Dexter Rogers

Dexter Rogers

Wednesday, July 22, 2009

Sotamayor backs down from controversial comments


President Obama selected Sonia Sotamayor to be a Supreme Court judge she’s been under scrutiny for comments she made regarding ones life experience. In a speech delivered at the UC Berkeley School of Law she suggested that a judges' life experiences and ethnic backgrounds play a role in their decision making Sotamayor stated, "I would hope that a wise Latina woman with the richness of her experiences would more often than not reach a better conclusion than a white male who hasn't lived that life."

Sotamayor has been backing off her statements as of late: she’s been watering her words down to make sure she gets what she wants. I wouldn’t have done that. Isn’t possible to get yours and stand in the light of truth? I wouldn’t back down. Oh well, I guess that’s just me.

Is there credence to Sotmayor’s assertion? I think there is. In the words of Goethe, "I am a part of all that I've met." Everyone’s life experience plays a part in their decision-making.

Judges rule and set precedents based on the law. Well, that’s what they should do. The law affects everyone who is under the jurisdiction of America. With regard to race it’s sometimes the preeminent factor in a case. Ones life experience surely comes into play. If one has an all white jury and judge and you are an African American facing a stiff sentence chances are you’ll get sailed up the river rather quickly. If you have a diverse jury pool and a minority as a judge that African American facing that stiff sentence may not be as severe or could be averted all together.

In “Trial of the Century” in 1994 if O.J. Simpson didn’t have Lance Itto on the stand, money and a diverse jury he’d been sailed up the river for life. When Simpson was recently convicted for trying to retrieve his property stolen from him in Nevada he faced an all white jury and white female judge: now he sits in jail. So in essence, Simpson averted prison by being found not guilty for killing two people yet he sits in jail in Nevada for trying to retrieve memorabilia stolen from him?

Diversity tends to breed variety, understanding and sympathy: this in turns lead to a more objective verdict being rendered. With respect to race it is one of the hardest things to prove in court. Those who judge race-based cases by and large are white males. In many cases the juries are as well. While the law may state one thing what others think and how the evidence is presented is another.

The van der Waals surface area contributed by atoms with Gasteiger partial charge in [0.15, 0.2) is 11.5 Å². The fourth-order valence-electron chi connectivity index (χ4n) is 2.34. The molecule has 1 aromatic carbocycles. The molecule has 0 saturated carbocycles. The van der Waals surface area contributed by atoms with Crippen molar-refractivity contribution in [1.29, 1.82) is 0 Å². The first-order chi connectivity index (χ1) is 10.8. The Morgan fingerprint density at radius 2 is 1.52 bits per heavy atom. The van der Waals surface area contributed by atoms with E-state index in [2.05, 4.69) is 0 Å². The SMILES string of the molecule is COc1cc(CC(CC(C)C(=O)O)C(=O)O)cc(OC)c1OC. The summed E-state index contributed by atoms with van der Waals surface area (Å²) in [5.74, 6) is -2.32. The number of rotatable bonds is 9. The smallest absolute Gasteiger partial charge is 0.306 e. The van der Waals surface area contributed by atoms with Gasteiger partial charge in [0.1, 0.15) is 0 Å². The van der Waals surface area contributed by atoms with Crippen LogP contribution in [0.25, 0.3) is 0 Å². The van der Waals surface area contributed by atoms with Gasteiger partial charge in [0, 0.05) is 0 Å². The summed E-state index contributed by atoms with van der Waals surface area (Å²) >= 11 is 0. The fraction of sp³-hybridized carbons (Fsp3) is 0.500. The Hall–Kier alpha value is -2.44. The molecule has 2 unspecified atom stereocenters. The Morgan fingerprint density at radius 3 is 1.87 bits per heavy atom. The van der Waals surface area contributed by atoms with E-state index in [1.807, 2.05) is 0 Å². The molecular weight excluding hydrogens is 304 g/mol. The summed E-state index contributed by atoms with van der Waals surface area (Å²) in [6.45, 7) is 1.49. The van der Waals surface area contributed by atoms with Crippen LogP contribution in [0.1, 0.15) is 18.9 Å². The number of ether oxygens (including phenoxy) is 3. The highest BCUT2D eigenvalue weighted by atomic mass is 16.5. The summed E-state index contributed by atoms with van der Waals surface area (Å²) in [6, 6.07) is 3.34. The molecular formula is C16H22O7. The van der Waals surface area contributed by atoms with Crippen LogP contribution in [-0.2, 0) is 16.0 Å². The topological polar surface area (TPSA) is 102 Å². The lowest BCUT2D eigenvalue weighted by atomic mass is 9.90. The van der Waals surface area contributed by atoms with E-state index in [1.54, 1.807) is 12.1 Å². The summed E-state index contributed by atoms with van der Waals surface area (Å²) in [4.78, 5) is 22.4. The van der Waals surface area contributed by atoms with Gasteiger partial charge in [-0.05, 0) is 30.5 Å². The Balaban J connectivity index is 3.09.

Bottom line: someone who is involved in a race-based case would be better served with someone who has experience that's varied as opposed to someone that’s not diverse in their thinking. A white male who hasn't been around many African Americans and other races is left to rely on stereotypical perceptions. They are left with what they see on television, read in the newspapers, and see in the movies. Often the depictions of African Americans aren’t accurate because they are largely disseminated through the eyes of whites. The same thing can be said for many of the judges and jury-pools in the court system.

Everyone is afraid to talk about race, especially our president. Some suggest talking about race will only stir things up and keep something alive that people don't want to talk about. Those who adopt the latter stance are typically from an ill-informed of whites who aren't afflicted by racism. Then you have those who are victimized by racism and want the mainstream to know the extent of its existence and how social issues still abound.

What do I think about all of this?

Isn't the essence of problem-solving remedying the problem? When one goes to the doctor because they have an ailment the doctor assesses the problem by detecting the cause. Once the cause is detected the doctor prescribes a remedy to rid the patient of the ailment. But in order for any of the latter to manifest the doctor and patient must have dialogue.

Cut the cards as you wish to deal with issues and any kind, particularly with respect to racism dialogue is needed. It won't come from the oval office for sure so it must spawn from those who seek to truly make a difference.

At the end of the day I’m not Sotamayor. I guess I have to live my truth just like Sotamayor has to live hers. But if I were Sotamayor I’d stick to my guns and not back off the comments she made in 2001. I’d tell the truth and set others free instead of acquiescing to make sure I’d get a job.

Oh well, I guess that’s just me.

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